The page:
This is thought at its most refreshing and invigorating. His arguments against naturalism are more penetrating than much of what is found in Christian apologetics. The most disappointing aspects of the book are his sarcastic asides on religion. Tallis declares that he gave up religion at the age of twelve. And his understanding of religion, or at least of Christian language about creation, remains clearly at that early adolescent stage. Creation is assumed to entail the denial of the evolutionary story, and is identified with six-day creationism or intelligent design.

Thus a dialogue between Raymond Tallis and Christian philosophers of science would be mutually challenging, as well as profoundly enriching for the Christian Church. What a pity that so much effort has been devoted to lambasting the polemics of Dawkins and Harris, when Christians should be reading thoughtful humanists like Tallis.

12 Responses to "Aping Humanity"

this post is so interesting, when i find some free time i will read all the others.

this post was really awesome, congratulations and thank you very much for sharing it with us.

This sounds like a valuable book – thanks, Vinoth. From the excerpts you quote, it sounds as though it serves as a sensible critique of materialism. I’d like to know whether it really rebuffs naturalism in the broad sense, however. Does Tallis still imply that all of life might be explained in terms of phenomena resulting from language, use of tools, sociality, etc? Or does he seem genuinely committed to a non-reductionistic philosophy? Ultimately, I suppose that anyone who doesn’t know the Source of reality who manifests Himself from outside the creation will have to look for explanatory principles within the creation. But perhaps Tallis is genuinely agnostic here?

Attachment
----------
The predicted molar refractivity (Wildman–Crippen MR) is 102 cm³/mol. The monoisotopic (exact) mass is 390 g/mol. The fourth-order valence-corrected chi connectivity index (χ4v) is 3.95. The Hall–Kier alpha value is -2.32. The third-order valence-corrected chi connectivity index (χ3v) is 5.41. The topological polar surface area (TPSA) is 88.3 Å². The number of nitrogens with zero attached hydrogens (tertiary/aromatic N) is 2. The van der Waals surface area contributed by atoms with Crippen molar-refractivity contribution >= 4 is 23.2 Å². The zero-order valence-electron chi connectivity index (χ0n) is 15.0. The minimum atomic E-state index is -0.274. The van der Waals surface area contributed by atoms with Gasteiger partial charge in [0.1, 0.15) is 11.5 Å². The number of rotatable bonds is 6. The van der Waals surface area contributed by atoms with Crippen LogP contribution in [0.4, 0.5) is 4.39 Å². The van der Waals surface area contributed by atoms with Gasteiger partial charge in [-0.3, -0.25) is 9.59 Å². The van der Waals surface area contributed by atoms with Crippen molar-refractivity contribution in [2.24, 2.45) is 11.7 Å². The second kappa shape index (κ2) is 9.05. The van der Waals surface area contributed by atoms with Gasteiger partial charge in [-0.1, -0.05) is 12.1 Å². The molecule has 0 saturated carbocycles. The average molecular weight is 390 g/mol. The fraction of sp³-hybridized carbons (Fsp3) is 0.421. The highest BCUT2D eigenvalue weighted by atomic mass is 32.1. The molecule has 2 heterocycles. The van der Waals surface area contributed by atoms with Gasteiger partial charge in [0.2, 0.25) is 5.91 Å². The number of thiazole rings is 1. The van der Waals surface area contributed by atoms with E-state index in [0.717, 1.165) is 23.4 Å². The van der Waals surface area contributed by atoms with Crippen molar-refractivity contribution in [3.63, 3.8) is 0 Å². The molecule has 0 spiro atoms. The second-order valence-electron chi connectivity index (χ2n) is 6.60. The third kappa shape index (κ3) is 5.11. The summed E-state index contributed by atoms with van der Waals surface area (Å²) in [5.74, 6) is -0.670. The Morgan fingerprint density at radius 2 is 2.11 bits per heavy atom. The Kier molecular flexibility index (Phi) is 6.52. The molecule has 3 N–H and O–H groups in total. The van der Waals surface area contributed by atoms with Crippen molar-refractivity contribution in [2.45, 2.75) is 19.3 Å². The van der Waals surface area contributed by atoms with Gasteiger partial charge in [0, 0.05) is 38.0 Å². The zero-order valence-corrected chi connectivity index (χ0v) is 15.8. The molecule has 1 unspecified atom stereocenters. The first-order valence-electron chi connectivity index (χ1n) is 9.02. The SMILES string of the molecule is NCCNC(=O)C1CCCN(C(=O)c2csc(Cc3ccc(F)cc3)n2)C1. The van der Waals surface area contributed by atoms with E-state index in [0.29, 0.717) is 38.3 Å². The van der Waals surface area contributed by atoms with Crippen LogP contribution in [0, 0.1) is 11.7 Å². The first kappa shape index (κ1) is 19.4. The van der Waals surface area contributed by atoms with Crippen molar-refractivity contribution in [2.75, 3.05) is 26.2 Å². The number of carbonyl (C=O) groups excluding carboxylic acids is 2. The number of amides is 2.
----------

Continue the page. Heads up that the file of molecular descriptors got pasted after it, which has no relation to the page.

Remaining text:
He obviously doesn’t invoke any “transcendence” as an explanatory principle, but admits human ignorance before the “mystery” of consciousness, let alone of human self-consciousness. What he is rejecting are the evolutionary (naturalist) explanations of much of what is distinctively human, because they tend to “explain away” rather than explain.

Tallis is also rescuing first-person knowledge of the world from the scientistic attitude that only third-person knowledge (the “view from nowhere”) is valid knowledge. One does not need to be a theist to support his debunking of the myth that everything can be explained by matter/energy and natural laws. Nor should theists rush in with a “god of the gaps”.

[…] our Asian friend Vinoth Ramachandra, who clearly believes in evolutionary creation himself, and reviews a book from Raymond Tallis, an atheist himself, against ‘darwinitis and neuromania’, that looks quite interesting […]

Reblogged this on Extreme Abstraction and commented:
The assumption that humanity and all the values that are part of it is the mere result of a purely biological process, is in itself a form of circular reasoning.

For how can we trust our own thought processes, which are in turn the random products of an unintelligent biological process?

Very nicely put!

While it may be worthwhile for some to read Tallis in order to understand the thinking of those outside the Christian faith, it is hard to fathom how reading someone who partially understands a truth that is obvious to the youngest Christian would be profoundly enriching.

Richard Polt writes on this topic as well in the NYT:

Similar ideas, though it seems to leave the reader with only 2 options: reductionism and ’emergentism’, a sort of evolution of all beings, and if I’m reading him right, he applies it to the Creator as well.

These are not “obvious” and if you think they are, it is probably because you don’t understand what the issues are.

I don’t read non-Christians like Tallis to understand how they think. Rather, how I ought to think- and not think- about scientific and philosophical matters.


Having not read Tallis’ book, I cannot speak to everything in it. Your comments, however, do repeat points that I have made in discussions with atheists for decades. Points that were obvious to me when, as I new follower of Jesus, I began to examine some of the thinking of non-Christians.

As to the value of reading non-Christians, it should be noted that Tallis is wrong about the most fundamental question in life. Therefore, it is difficult to place much value in anything that he says. Not that everything he writes is incorrect – “even a blind squirrel finds a nut every once in awhile”.

Also, it should be noted that there was a qualifier as to whom these issues would be obvious.

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August 2012